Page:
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Collapse Issue 463 - 11 Feb 2019Issue 463 - 11 Feb 2019
Collapse  NEWS NEWS
Nature strip parking fines withdrawn after protest
On-demand bus service will extend into The Bays
Woy Woy wharf to receive $4M upgrade
Surf club members praised for rescue of injured man
A 60th and a 70th anniversary held on Valentines Day
Empire Bay post office closes after lease expires
West St development to be considered by Council
Car and trailer in water after 'launching mishap'
Farnell Rd decision likely before the end of March
Corkwood tree may stay on proposed nursing home site
Woy Woy celebrations attracts 12,000, says council
Wagstaffe flag-raising
New boat for Marine Rescue
Chamber describes tunnel as economic game-changer
Applicant to take Killcare fence dispute to court
Comment period extended for caravan park proposal
Marquart asks for flood maps to be added to plan
Community Garden consulted about new policy
Tree group meets with council staff about urban strategy
CWA branch meets with urban tree group
Workshop about draft climate change policy
No money for St Huberts Island dredging, council told
Act now to prevents oil and gas rigs, says activist
Balloon twisting for children
Peninsula group pampers homeless people
Police seek help after home invasion
Young man wanted over store theft
Memorial garden for dolphin receives a refresh
Volunteers recognised at special ceremony
Peninsula events in Seniors' Festival program
Peninsula events for women's festival
Vintage cars on show at Ettalong
Tesch greets man on treaty mission walk
Free counselling offered for problem gambling
Charity holds fundraiser in Ettalong
Wicks drops in on home park
Another example of short-sighted non-compliance
Accolades go to those who worked for wharf upgrade
Conservation claims require comment
Thanks for TV guide
Aged care facility says it supports Royal Commission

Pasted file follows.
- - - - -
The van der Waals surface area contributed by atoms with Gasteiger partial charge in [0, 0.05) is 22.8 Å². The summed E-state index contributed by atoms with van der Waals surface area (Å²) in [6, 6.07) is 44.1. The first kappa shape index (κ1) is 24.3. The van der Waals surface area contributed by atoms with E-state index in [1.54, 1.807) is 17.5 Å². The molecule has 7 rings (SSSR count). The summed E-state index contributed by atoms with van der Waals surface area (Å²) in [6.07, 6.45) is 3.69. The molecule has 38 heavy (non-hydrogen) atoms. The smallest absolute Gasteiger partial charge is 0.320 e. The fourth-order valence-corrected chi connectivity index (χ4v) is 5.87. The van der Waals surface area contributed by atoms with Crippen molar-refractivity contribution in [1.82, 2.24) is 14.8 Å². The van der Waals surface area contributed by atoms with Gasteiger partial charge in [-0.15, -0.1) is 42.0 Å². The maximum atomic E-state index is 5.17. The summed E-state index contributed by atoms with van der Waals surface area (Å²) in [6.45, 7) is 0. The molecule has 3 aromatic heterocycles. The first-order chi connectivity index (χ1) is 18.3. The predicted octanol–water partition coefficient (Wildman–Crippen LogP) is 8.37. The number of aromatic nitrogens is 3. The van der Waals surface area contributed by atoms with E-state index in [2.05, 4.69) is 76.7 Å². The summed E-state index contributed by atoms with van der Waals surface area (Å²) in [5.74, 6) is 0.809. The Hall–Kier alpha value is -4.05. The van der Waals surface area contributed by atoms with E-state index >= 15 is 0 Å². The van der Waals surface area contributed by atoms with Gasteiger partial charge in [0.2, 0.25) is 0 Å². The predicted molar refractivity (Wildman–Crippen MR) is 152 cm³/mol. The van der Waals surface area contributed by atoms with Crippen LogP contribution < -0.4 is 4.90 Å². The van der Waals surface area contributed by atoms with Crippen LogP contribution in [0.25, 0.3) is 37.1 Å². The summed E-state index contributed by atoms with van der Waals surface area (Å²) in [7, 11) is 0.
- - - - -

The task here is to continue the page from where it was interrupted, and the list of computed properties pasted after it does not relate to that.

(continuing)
Stroke volunteer asks locals to tell of 'stroke champions'
Money raised for family with ill son
Peninsula Village development to start in March
Money donated to woman diagnosed with cancer
Collapse  ARTS ARTS
Noel Coward play opens Little Theatre year
Umina artist wins exhibition
Double header special at folk club
New playground equipment ordered
Music bus visits Umina
Dinosaur toys wanted
Straight into schoolwork on first day back
Healthy Harold visits Ettalong
Kindergarten students start school
Five new teachers at Umina
Collapse  SPORT  SPORT
Ettalong confirmed for national bowls championships
Junior lifesaver of the year
Ocean Beach finishes seventh in junior championships
Jemma was part of successful NSW team
Swans recruit new AFL players
Female soccer players wanted

Tesch greets man on treaty mission walk

He is more than 3000 kilometres from where he started, but Alwyn Doolan stopped off in Ettalong Beach on his walk from Bamaga on the tip of Cape York to Canberra to put a treaty with First Nations' peoples back on the national agenda.

One of the people to greet him was local Labor MP Liesl Tesch, who shares his vision.

"I taught Aboriginal Studies for 12 years and am passionate about making sure that our indigenous brothers and sisters get the recognition and respect that they deserve," Ms Tesch said.

"We should all share Alwyn's mission, but successive governments have failed to address the injustice that continues in our community when it comes to aboriginal peoples.

Ms Tesch said she was pleased that NSW Labor had committed to seek a treaty with aboriginal peoples if elected at the March State election.

"I am proud to be a part of a party that wants to work with aboriginal people to not only recognise the facts of history, and acknowledge the wrongs of the past, but help to put things right for the future"

"This dispossession of our indigenous people, its inherent injustice and its ongoing consequences, is the oldest continuing problem in our society.

"An elected Labor Government will take the next step and establish a treaty process in NSW, in consultation and negotiation with the state's indigenous representatives."

Treaties with Indigenous communities have been reached in Canada and New Zealand, and Victoria and South Australia are already proceeding with their own negotiations.

The contents of a treaty would be determined by negotiation; but could cover such things as the recognition of historic wrongs, an agreement of how services like health and education are provided, economic development opportunities and language rights.

"It is time to build on the existing relationship with the NSW aboriginal community to achieve lasting generational change," Ms Tesch said.

"A treaty is a fitting way to honestly acknowledge the past, but more importantly, to create a meaningful way forward, to make a practical difference for the health, education and employment of indigenous Australians in NSW."

Ms Tesch wished Alwyn the best of luck with the rest of his walk and his cause.

"He has come so far, and touched so many people's hearts on the way.

"I just hope that his story and his mission can also move the Prime Minister to do better for our First Nations' people," she said.

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